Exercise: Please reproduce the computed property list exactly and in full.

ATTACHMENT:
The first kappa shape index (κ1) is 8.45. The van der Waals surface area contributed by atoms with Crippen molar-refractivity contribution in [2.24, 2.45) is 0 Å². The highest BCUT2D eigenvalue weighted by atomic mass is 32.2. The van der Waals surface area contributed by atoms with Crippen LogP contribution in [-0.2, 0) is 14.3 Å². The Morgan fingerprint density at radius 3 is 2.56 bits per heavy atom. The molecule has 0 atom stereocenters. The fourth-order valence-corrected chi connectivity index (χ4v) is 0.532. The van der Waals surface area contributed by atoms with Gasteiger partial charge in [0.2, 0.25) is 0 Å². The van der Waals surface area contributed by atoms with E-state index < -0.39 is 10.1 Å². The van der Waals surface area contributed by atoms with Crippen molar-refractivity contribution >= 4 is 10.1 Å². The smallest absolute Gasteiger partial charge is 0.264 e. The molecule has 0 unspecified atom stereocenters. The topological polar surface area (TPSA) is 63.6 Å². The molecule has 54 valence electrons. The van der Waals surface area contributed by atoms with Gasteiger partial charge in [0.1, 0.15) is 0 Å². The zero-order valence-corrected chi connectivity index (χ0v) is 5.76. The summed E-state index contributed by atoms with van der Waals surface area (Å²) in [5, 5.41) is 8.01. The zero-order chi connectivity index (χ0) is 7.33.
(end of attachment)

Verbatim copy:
The first kappa shape index (κ1) is 8.45. The van der Waals surface area contributed by atoms with Crippen molar-refractivity contribution in [2.24, 2.45) is 0 Å². The highest BCUT2D eigenvalue weighted by atomic mass is 32.2. The van der Waals surface area contributed by atoms with Crippen LogP contribution in [-0.2, 0) is 14.3 Å². The Morgan fingerprint density at radius 3 is 2.56 bits per heavy atom. The molecule has 0 atom stereocenters. The fourth-order valence-corrected chi connectivity index (χ4v) is 0.532. The van der Waals surface area contributed by atoms with Gasteiger partial charge in [0.2, 0.25) is 0 Å². The van der Waals surface area contributed by atoms with E-state index < -0.39 is 10.1 Å². The van der Waals surface area contributed by atoms with Crippen molar-refractivity contribution >= 4 is 10.1 Å². The smallest absolute Gasteiger partial charge is 0.264 e. The molecule has 0 unspecified atom stereocenters. The topological polar surface area (TPSA) is 63.6 Å². The molecule has 54 valence electrons. The van der Waals surface area contributed by atoms with Gasteiger partial charge in [0.1, 0.15) is 0 Å². The zero-order valence-corrected chi connectivity index (χ0v) is 5.76. The summed E-state index contributed by atoms with van der Waals surface area (Å²) in [5, 5.41) is 8.01. The zero-order chi connectivity index (χ0) is 7.33.